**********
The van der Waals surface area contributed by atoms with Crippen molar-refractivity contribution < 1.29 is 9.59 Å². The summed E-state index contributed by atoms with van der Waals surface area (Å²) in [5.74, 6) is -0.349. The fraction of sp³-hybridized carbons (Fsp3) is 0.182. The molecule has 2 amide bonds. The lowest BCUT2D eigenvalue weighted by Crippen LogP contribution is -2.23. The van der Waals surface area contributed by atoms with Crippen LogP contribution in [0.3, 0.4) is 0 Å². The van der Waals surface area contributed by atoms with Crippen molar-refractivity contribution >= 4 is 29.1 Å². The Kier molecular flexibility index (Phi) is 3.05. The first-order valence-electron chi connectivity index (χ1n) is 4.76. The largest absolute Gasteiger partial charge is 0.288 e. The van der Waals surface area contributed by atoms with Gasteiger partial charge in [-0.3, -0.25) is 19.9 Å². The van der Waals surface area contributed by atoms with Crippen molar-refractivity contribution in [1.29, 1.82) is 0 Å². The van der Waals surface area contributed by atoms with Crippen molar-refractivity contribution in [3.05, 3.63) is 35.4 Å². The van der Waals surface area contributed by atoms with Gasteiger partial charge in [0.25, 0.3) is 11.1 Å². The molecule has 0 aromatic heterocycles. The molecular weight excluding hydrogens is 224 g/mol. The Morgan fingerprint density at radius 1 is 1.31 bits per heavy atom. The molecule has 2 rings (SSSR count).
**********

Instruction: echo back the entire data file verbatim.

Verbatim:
The van der Waals surface area contributed by atoms with Crippen molar-refractivity contribution < 1.29 is 9.59 Å². The summed E-state index contributed by atoms with van der Waals surface area (Å²) in [5.74, 6) is -0.349. The fraction of sp³-hybridized carbons (Fsp3) is 0.182. The molecule has 2 amide bonds. The lowest BCUT2D eigenvalue weighted by Crippen LogP contribution is -2.23. The van der Waals surface area contributed by atoms with Crippen LogP contribution in [0.3, 0.4) is 0 Å². The van der Waals surface area contributed by atoms with Crippen molar-refractivity contribution >= 4 is 29.1 Å². The Kier molecular flexibility index (Phi) is 3.05. The first-order valence-electron chi connectivity index (χ1n) is 4.76. The largest absolute Gasteiger partial charge is 0.288 e. The van der Waals surface area contributed by atoms with Gasteiger partial charge in [-0.3, -0.25) is 19.9 Å². The van der Waals surface area contributed by atoms with Crippen molar-refractivity contribution in [1.29, 1.82) is 0 Å². The van der Waals surface area contributed by atoms with Crippen molar-refractivity contribution in [3.05, 3.63) is 35.4 Å². The van der Waals surface area contributed by atoms with Gasteiger partial charge in [0.25, 0.3) is 11.1 Å². The molecule has 0 aromatic heterocycles. The molecular weight excluding hydrogens is 224 g/mol. The Morgan fingerprint density at radius 1 is 1.31 bits per heavy atom. The molecule has 2 rings (SSSR count).